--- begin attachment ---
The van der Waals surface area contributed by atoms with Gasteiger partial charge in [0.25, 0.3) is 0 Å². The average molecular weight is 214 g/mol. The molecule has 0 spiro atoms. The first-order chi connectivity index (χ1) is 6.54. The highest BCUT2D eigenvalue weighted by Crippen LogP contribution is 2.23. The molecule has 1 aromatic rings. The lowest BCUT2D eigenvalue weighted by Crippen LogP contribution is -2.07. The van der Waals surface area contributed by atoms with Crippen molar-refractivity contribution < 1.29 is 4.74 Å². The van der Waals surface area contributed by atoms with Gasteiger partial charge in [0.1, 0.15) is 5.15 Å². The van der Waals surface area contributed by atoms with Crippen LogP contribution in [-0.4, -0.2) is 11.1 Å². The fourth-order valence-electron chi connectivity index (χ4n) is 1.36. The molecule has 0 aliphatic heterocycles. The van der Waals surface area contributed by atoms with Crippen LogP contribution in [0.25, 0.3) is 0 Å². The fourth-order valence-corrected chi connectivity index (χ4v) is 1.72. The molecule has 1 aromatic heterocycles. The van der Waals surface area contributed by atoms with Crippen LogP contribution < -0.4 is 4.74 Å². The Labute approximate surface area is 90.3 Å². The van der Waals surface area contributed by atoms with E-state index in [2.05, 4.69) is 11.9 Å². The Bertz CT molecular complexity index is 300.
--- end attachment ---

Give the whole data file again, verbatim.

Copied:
The van der Waals surface area contributed by atoms with Gasteiger partial charge in [0.25, 0.3) is 0 Å². The average molecular weight is 214 g/mol. The molecule has 0 spiro atoms. The first-order chi connectivity index (χ1) is 6.54. The highest BCUT2D eigenvalue weighted by Crippen LogP contribution is 2.23. The molecule has 1 aromatic rings. The lowest BCUT2D eigenvalue weighted by Crippen LogP contribution is -2.07. The van der Waals surface area contributed by atoms with Crippen molar-refractivity contribution < 1.29 is 4.74 Å². The van der Waals surface area contributed by atoms with Gasteiger partial charge in [0.1, 0.15) is 5.15 Å². The van der Waals surface area contributed by atoms with Crippen LogP contribution in [-0.4, -0.2) is 11.1 Å². The fourth-order valence-electron chi connectivity index (χ4n) is 1.36. The molecule has 0 aliphatic heterocycles. The van der Waals surface area contributed by atoms with Crippen LogP contribution in [0.25, 0.3) is 0 Å². The fourth-order valence-corrected chi connectivity index (χ4v) is 1.72. The molecule has 1 aromatic heterocycles. The van der Waals surface area contributed by atoms with Crippen LogP contribution < -0.4 is 4.74 Å². The Labute approximate surface area is 90.3 Å². The van der Waals surface area contributed by atoms with E-state index in [2.05, 4.69) is 11.9 Å². The Bertz CT molecular complexity index is 300.